The spill on your clothes
There you are, minding your own business, and someone spills something on you. Ruins your day, but accidents happen, right? They are profusely sorry and offer to clean it up, dabbing the stain, and apologizing. While you are all flustered, they are picking your pocket. By the time you realize what has happened, they are long gone.
This scam is also common in Europe. Beware of people encroaching on your person if it’s not a crowded area already. If this happens, push people away and clean it up yourself.
You rent a bike, and then when you bring it back, the owner demands additional payment or expensive repairs because there is some damage you didn’t know about. I see this scam a lot in Southeast Asia and other developing regions of the world.
To avoid this, take photos of the bike first to document any previous damage. Go around it with the owner so they know what you are taking pictures of. Use your own lock, and keep the bike out of sight and off a main street when you park it. Sometimes an owner will send someone to mess with the bike or steal it so you have to pay!
The flirtatious woman
You arrive in a new country and head to a bar, where a beautiful local comes up to you for a chat. You can’t believe your luck. You have some drinks and amazing conversation, and go to a new bar or club that she suggested. However, after a wild night and lots of drinks, the woman disappears and you’re forced to pay an overpriced bill with some really big guys bearing down on you to make sure you do. Or, worse, you get drugged and wake up completely robbed of everything on you.
The simple solution to this is to be wary of attractive women who promise to take you to the world’s best club, get you drinks, or are overly flirtatious, especially when you stand out like a sore thumb as a foreigner. Getting on a plane didn’t increase your attractiveness by a factor of 10.
Note: Why didn’t I mention a similar scam for women? Because, let’s be real, we men are dumb and usually thinking with our little brain. Women are too smart to fall for this.
Your attraction is closed for lunch
As mentioned, this is what happened to me and I fell for it hook, line, and sinker! A friendly local approaches and informs you that the attraction you want to visit is closed for any number of reasons (religious ceremony, holiday, etc.). Then they’ll guide you to a different attraction or shop, where you’re pressured to purchase something or pay a lot for entry.
To avoid this, find the main entrance or ticket counter and see for yourself. Also keep in mind that most attractions don’t close for lunch — they close for the day. Even better, look up the open hours before you go, so you know what to expect — opening and closing times are almost always available online. Don’t be like me!
The “found” ring
An innocent-looking person picks up a ring on the ground and asks if you dropped it. When you say no, the person looks at the ring closely, then shows you a mark “proving” that it’s pure gold. He or she offers to sell it to you for a better price. They make some money, and you get some gold you can resell. It’s win-win! You think it’s a good deal, buy it find out it’s fake when you try to sell it at home!
This is common in Europe. One of my tour members almost fell for it when we were in Paris, but I intervened in time and sent the person away. The best way to avoid this scam is to not buy the ring. If it sounds too good to be true, it definitely is.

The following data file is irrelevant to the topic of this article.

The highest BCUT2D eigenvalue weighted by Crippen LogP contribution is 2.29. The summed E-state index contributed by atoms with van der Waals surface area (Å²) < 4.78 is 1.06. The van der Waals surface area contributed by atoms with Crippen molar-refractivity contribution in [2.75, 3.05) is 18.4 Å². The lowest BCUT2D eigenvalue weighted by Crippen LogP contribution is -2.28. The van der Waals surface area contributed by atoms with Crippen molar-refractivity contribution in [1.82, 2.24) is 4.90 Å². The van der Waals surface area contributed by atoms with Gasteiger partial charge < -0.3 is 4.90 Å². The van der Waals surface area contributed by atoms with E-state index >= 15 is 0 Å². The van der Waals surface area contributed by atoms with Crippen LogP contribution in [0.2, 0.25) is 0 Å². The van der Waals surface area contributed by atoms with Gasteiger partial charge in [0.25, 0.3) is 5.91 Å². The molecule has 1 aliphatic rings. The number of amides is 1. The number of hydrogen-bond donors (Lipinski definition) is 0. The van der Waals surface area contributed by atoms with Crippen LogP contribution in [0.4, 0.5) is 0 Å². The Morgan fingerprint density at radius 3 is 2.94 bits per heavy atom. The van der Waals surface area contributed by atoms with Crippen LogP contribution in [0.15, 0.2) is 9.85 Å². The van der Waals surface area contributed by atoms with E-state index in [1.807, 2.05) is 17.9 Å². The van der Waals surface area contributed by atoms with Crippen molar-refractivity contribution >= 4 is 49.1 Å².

The fake petition
You’re at a popular sight and a woman or kid (often pretending to be deaf or a student) will try to get you to sign a petition. You don’t know what they are saying, and to end the awkwardness, you sign the petition, hoping they will go away. But then petitioner then demands a cash donation. At best, anyone who falls for this scam is out some money; at worst, they’re pickpocketed while fighting with the petitioner.
Another one of my tour members fell for this scam (even after I warned him specifically about it), but I saved him in time. To avoid this scam, just ignore people coming up to you to sign a petition, especially when they are in groups and try to surround you. Just keep on walking.
The drug deal gone bad
This scam is common in many developing countries. You’re in a popular tourist area (usually a party place) and someone offers you drugs. You say yes, and before you know it, a (real) cop is on the scene! They offer to arrest you or you can pay the fine right there (i.e., a bribe). Caught red-handed, you’ll probably pay the bribe rather than go to jail.
Simply put: Don’t buy drugs in other countries!
The wrong change
This happens a lot in countries where the bills look similar to each other. People tend to look at colors first, so when you get a pile of change that is the same color, you think you got the right change — but they really gave you the wrong bills, hoping you won’t notice until after you rush out.
To avoid getting taken, count your change carefully every time.
This happens all over the world and mostly with shirts, carpets, rugs, and antiques. You’re at a store and you see a designer item at a bargain price. Maybe they got it wholesale? After some haggling, the owner agrees to sell it you. But while you aren’t paying attention, he gives you a knockoff.
To avoid this scam, first remember that no designer anything is going to be that cheap. Remember, if it seems too good to be true, it’s not true. Second, be sure to always watch what the seller is actually giving you to be sure it’s the exact item you wanted.
To avoid getting scammed, be wary when it comes to people offering you something in a touristy setting. Think of it this way: in your day-to-day life back home, would you go for it? If the answer is no, then chances are 99% that it’s a scam. On the road, a little common sense goes a long way.BLOG COMMENTS POWERED BY DISQUS